2013“Grown-ups don’t look like grown-ups on the inside either. Outside, they’re big and thoughtless and they always know what they’re doing. Inside, they look just like they always have. Like they did when they were your age. Truth is, there aren’t any grown-ups. Not one, in the whole wide world.”
Lettie Hempstock in The Ocean at the End of the Lane by Neil Gaiman
A random post on Facebook was the first notice I had that Neil Gaiman was releasing a new adult novel. Within a few days, Frances had gotten us tickets to see Gaiman live in Bath, talking about the book, and we would be able to buy the book before the book was available to purchase in the book stores. I didn’t even look what the book was about until it was in my hands! My first introduction to the plot was from Gaiman himself, and I could not wait to crack the new book open and dive in.
The story follows an unnamed man as he visits his childhood home after a funeral. He is reluctant to rejoin his family and instead takes this trip. While there, he begins a walk down the lane and visits a family he knew near the end of the lane, the Hempstocks; a grandmother, daughter and granddaughter. He remember a strange time around his 7th birthday when he and the granddaughter, Lettie, had had some adventures and visited Lettie’s duck pond, which she called The Ocean.
Neil Gaiman reading an excerpt from Chapter II
The book is shorter than I am used to and is hard to put down. I was a little unsure where it was going at the start, but it really picked up when it focused on the protagonist when he is 7. Gaiman always writes interesting children and that is certainly the case in this book. My only other issue is that I am still not sure how I feel at the end. I understand the story, but am left wanting just a little bit more, something to give me a better idea of what will happen after the book ends.
I was excited to read about the Hempstocks. One of my favorite characters in The Graveyard Book was a Liza Hempstock, and Gaiman said at the author event in Bath that she is related to the Hempstocks in this book. The three women are great, and a bit absurd. They exist outside of time and reality, and yet at the end you still aren’t sure what or who they actually are. I love how much they remind me of the triple goddesses of ancient religions. There is also a comfort in the three women, as when they are present things will be alright, and I loved that feeling. I would love a book about just the Hempstocks!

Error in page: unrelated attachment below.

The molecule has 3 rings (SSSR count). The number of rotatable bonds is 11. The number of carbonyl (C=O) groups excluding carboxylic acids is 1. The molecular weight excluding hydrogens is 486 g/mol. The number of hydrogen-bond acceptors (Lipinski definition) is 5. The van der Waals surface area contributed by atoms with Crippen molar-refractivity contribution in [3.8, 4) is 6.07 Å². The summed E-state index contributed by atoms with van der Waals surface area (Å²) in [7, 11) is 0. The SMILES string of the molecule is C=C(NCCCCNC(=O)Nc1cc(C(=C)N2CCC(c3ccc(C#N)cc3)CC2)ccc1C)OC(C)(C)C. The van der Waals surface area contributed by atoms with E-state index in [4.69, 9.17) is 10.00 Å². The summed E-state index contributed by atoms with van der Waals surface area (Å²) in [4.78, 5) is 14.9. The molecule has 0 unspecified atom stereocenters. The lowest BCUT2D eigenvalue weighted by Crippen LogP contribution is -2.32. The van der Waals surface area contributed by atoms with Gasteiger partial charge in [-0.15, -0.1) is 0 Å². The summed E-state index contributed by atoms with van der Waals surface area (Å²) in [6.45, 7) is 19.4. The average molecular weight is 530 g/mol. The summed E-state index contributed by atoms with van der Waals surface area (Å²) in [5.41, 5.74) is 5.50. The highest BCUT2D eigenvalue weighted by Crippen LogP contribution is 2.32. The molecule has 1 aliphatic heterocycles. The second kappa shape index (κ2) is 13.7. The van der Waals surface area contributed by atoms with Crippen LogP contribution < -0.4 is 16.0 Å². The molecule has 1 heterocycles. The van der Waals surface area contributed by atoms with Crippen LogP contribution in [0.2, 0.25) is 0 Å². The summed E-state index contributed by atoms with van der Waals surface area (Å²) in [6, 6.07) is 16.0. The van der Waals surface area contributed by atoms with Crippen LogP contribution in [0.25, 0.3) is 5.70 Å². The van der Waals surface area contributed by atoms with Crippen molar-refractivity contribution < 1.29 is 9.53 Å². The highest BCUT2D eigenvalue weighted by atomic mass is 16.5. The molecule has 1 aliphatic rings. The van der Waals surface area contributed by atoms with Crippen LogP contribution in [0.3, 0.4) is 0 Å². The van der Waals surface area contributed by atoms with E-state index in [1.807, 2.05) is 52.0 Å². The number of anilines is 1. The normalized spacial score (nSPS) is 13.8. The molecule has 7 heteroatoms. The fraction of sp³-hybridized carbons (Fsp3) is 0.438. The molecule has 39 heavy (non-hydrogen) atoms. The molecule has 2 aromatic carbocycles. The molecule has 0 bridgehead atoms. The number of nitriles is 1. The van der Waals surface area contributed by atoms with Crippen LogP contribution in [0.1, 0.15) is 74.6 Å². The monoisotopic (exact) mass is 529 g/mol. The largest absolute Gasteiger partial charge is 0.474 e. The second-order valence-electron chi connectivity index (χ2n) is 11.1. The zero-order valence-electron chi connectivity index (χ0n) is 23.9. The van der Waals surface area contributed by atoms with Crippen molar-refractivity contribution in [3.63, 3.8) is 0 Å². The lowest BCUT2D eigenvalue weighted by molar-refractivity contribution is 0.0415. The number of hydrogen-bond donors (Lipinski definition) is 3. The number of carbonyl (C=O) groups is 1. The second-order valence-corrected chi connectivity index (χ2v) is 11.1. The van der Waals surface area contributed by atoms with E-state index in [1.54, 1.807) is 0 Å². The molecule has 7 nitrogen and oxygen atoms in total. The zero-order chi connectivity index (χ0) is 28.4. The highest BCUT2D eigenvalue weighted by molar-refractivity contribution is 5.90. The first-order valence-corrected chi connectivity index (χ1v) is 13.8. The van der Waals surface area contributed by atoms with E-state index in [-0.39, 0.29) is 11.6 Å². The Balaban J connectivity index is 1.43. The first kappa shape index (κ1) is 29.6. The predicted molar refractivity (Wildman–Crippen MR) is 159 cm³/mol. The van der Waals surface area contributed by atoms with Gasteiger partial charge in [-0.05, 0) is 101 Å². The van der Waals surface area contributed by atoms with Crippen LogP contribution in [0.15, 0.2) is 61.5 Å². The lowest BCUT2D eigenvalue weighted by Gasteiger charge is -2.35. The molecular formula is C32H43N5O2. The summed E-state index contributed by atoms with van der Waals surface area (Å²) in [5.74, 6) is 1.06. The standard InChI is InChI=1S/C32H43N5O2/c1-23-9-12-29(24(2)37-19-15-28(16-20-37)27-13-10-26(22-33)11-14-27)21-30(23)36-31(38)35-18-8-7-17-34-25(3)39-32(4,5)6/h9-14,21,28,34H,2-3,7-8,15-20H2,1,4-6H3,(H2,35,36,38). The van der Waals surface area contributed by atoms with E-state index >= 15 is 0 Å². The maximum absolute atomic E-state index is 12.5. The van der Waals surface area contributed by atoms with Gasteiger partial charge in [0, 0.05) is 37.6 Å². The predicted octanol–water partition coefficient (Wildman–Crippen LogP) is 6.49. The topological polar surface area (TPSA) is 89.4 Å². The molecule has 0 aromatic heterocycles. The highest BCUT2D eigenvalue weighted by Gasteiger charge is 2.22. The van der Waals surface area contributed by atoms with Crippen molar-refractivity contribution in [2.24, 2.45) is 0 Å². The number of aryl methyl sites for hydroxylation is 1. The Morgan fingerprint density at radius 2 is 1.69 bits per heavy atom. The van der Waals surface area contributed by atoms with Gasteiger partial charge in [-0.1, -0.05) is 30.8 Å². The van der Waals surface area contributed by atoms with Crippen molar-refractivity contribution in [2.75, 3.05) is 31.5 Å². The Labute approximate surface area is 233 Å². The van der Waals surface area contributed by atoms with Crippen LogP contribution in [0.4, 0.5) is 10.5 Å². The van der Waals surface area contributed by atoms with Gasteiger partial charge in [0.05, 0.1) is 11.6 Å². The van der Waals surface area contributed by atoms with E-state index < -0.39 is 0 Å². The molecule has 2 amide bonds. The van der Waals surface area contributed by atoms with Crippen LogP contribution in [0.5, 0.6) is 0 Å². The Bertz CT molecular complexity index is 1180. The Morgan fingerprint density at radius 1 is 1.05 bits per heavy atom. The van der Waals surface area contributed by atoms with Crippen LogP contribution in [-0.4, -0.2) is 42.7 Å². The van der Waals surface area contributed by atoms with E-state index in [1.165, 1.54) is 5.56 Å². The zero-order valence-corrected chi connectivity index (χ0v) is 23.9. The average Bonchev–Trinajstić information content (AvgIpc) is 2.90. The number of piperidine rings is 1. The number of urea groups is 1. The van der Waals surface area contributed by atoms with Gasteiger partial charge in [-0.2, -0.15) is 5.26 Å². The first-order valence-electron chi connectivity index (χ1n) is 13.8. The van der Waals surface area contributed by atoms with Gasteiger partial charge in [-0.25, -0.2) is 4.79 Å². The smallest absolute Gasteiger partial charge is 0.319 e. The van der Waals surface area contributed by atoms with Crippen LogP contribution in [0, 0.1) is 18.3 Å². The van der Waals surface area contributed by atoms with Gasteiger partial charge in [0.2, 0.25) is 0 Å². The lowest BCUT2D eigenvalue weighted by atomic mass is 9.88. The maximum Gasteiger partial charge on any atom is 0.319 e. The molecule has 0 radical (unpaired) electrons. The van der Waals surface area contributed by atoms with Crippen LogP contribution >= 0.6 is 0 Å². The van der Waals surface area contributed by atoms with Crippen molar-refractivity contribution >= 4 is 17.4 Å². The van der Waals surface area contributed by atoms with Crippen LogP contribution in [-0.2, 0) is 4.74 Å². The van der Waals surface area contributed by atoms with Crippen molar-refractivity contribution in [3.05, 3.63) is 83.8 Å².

The main character is not really Gaiman as a child, but some of the events are similar to things that happened to Gaiman when he was young. The character was a quiet and bookish child, but braver than I expected. It was interesting to see so much of the world from his point of view. There are certain times where he sees something, but does not understand what has really happened, and I loved that juxtaposition. However, I was a little disappointed that we never see the older version of the protagonist reinterpreting these events now that he is an adult.
The one thing that I have noticed is a persistent theme in Gaiman’s books about parents. I do not know if this is on purpose, or not. In several of his books, the parents are very absent and uninvolved in their children’s lives. This may be a product of having children as protagonists, but to me this is a very strange way of parenting. As with previous books such as Coraline, the parents of the protagonist in this story are pretty oblivious at what is happening in their home. While Mrs. Hempstock (the middle aged mother of Lettie) knows everything, it is hard to see her as a real mother.
Overall, I enjoyed this book, and am looking forward to re-reading. However, I think Neverwhere or The Graveyard Book, were better stories for me. I look forward to Gaiman’s next book, and I hope we see more Hempstocks in the future!
Final Verdict: A good, quick read, but doesn’t quiet lives up to some of Gaiman’s other spectacular stories.